The Monstrous Child is a monstrously good read for all the Norse mythology lovers out there [Review]

The Monstrous Child is a monstrously good read for all the Norse mythology lovers out there [Review]

Content Creator
John Millen used to teach English and French in a secondary school in the UK. He believes telling others about a good book is a brilliant thing to do.

The Monstrous Child
By Francesca Simon
Published by Faber and Faber / Profile Books
ISBN978 0 571 33026 3

You are fourteen years old, you don’t get on very well with your father, you have two older brothers who ignore you most of the time, and your mother wishes you had never been born. It’s no wonder you hate everything about your life.

And that’s not all. Your father is a god who only storms into your life on the odd occasion before making a loud exit. Your mother is a giantess. Oh, and brother number one is a wolf and brother number two is a snake.

This delightful family all live in Jotunheim, east of Asgard, home of the gods. The last child of Loki and Angrboda slithered into the family fourteen or so years ago, and her father suggested she should be killed. Not a very nice welcome to the Nine Worlds! But the little girl lived, and her parents named her Hel.


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Francesca Simon, the author of the Horrid Henry series for children, comes up with a novel about a troubled teen that will greatly appeal to modern young adult readers.

Simon spends the first few chapters of The Monstrous Child introducing us to the gods and giants that make up Hel’s world, and what a horrid and foul lot they are. No wonder poor Hel has personality issues. She herself is ugly and deformed, and hates her appearance. But Hel is a hero with a lively mind, a great sense of humour and a strong will to make the best of the cards fate has dealt her.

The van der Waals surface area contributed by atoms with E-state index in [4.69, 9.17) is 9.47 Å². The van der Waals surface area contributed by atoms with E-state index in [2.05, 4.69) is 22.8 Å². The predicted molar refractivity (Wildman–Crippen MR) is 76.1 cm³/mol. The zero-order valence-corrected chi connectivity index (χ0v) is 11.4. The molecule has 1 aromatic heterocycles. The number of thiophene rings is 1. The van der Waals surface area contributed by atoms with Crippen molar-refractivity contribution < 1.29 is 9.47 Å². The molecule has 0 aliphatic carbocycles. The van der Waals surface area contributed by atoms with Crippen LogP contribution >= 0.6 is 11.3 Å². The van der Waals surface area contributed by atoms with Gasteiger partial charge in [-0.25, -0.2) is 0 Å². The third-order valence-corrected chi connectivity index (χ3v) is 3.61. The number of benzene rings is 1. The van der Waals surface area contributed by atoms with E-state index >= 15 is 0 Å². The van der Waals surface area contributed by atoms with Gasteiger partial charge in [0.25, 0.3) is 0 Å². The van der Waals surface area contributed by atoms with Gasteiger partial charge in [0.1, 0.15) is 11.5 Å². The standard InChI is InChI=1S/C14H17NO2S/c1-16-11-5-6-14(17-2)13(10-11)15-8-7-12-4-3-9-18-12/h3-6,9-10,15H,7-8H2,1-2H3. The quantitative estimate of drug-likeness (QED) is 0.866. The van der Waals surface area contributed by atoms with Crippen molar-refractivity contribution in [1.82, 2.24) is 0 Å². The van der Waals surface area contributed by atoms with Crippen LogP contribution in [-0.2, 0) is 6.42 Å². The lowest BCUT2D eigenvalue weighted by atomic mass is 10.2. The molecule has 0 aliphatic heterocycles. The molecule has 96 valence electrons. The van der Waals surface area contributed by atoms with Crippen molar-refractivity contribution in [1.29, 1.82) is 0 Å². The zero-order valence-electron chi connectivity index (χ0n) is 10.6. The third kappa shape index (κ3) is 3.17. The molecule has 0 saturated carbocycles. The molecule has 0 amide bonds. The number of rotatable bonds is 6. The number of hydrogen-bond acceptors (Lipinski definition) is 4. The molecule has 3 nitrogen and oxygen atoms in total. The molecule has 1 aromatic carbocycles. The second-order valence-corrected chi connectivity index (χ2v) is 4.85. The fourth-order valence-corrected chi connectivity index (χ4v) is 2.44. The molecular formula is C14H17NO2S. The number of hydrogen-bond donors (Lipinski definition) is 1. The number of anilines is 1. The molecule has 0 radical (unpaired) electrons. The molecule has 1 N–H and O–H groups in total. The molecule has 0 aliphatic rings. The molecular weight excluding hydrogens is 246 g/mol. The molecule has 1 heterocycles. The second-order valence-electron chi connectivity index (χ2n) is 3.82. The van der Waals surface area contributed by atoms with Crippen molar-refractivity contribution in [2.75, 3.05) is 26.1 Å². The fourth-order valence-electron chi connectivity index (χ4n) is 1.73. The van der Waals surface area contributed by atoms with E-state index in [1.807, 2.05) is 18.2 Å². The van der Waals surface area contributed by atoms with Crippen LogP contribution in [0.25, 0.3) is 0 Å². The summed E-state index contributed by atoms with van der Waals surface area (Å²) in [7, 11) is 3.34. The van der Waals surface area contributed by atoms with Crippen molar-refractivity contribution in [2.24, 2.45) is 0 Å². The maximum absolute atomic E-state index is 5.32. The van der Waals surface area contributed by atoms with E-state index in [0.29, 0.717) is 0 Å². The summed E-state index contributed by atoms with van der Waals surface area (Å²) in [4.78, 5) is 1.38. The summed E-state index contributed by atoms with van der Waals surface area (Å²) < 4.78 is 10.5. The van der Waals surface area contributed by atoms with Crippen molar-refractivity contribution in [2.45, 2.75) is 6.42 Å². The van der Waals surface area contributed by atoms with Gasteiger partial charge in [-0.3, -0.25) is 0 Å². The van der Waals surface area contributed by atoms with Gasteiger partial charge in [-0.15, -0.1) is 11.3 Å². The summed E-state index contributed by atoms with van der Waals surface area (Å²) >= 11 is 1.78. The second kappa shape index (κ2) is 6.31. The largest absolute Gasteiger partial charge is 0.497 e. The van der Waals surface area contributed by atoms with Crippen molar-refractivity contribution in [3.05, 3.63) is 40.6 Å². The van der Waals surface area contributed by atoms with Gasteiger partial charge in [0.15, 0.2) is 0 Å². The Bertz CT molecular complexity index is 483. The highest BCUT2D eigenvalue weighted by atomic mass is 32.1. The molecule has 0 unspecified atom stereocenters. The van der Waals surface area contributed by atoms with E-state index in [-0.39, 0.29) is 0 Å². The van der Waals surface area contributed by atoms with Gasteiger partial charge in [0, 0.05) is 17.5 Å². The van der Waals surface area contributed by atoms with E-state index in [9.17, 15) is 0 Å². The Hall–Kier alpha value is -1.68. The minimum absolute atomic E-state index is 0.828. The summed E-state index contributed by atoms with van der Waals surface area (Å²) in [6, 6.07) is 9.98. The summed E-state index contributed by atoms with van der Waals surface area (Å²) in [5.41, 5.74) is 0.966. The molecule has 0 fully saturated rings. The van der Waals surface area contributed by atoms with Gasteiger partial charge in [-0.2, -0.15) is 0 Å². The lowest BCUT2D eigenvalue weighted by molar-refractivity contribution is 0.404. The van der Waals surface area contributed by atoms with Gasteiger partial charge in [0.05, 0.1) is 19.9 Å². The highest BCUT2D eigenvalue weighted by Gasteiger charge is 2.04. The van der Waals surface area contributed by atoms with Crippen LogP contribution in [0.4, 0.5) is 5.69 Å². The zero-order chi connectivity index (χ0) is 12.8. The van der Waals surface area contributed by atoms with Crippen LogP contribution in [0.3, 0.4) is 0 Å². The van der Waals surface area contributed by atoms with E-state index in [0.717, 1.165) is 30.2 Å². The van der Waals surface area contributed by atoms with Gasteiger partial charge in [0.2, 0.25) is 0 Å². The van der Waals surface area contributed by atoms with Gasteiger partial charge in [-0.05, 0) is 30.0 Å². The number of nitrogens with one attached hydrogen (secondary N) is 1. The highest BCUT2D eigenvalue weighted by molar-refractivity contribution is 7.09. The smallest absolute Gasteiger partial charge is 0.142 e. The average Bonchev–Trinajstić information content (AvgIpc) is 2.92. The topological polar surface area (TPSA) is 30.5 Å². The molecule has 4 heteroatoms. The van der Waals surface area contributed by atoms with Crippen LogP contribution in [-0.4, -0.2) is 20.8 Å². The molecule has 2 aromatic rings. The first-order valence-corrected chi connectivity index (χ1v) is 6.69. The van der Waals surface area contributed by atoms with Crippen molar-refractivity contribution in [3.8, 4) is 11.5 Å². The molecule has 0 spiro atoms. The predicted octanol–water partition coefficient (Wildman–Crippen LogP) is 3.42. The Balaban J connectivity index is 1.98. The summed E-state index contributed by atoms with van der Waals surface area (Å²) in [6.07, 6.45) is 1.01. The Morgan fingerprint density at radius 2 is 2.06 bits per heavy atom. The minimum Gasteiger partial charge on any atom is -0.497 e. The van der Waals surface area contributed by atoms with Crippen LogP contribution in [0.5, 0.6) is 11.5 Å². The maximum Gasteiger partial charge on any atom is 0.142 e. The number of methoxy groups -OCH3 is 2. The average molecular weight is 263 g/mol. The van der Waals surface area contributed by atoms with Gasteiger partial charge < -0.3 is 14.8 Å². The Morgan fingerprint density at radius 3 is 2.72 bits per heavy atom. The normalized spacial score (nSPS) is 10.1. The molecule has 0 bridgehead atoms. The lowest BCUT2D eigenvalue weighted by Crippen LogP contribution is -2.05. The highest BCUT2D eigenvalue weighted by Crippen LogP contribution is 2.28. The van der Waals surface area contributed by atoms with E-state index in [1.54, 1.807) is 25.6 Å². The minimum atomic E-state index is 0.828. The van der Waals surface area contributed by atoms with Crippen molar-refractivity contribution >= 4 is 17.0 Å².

She is, after all, a half-goddess and there must be something good about such a position.

Hel has spent her first fourteen years lounging around in the chilly wastes of Jotunheim, but that is about to change. One chillier-than-usual day, she and her two brothers are kidnapped and carted off to Asgard to appear before an assembly of gods who Hel has heard about but never actually met.

Odin, the One-Eyed King of the Gods, has heard a rumour that one of Loki’s offspring has developed a power that could harm the all-powerful gods on their thrones in Asgard. Action must be taken, and Loki’s three children disposed of.

Hel is therefore thrown out of Asgard and cast down into the Underworld to become its new ruler. Hel, Queen of the Dead and Ruler of that Crèche of Horrors, the Underworld. She never asked for this.How is she going to cope?

The Monstrous Child is an original, at times funny, at times grim, black comedy. Its strength is Hel’s spirited personality and Simon’s approach to creating her. Readers of all ages will root for this unusual heroine as she battles to overcome her fate.

John Millen can be contacted on MillenBookshelf@aol.com

This article appeared in the Young Post print edition as
A monstrously good read for all the Norse mythology lovers out there

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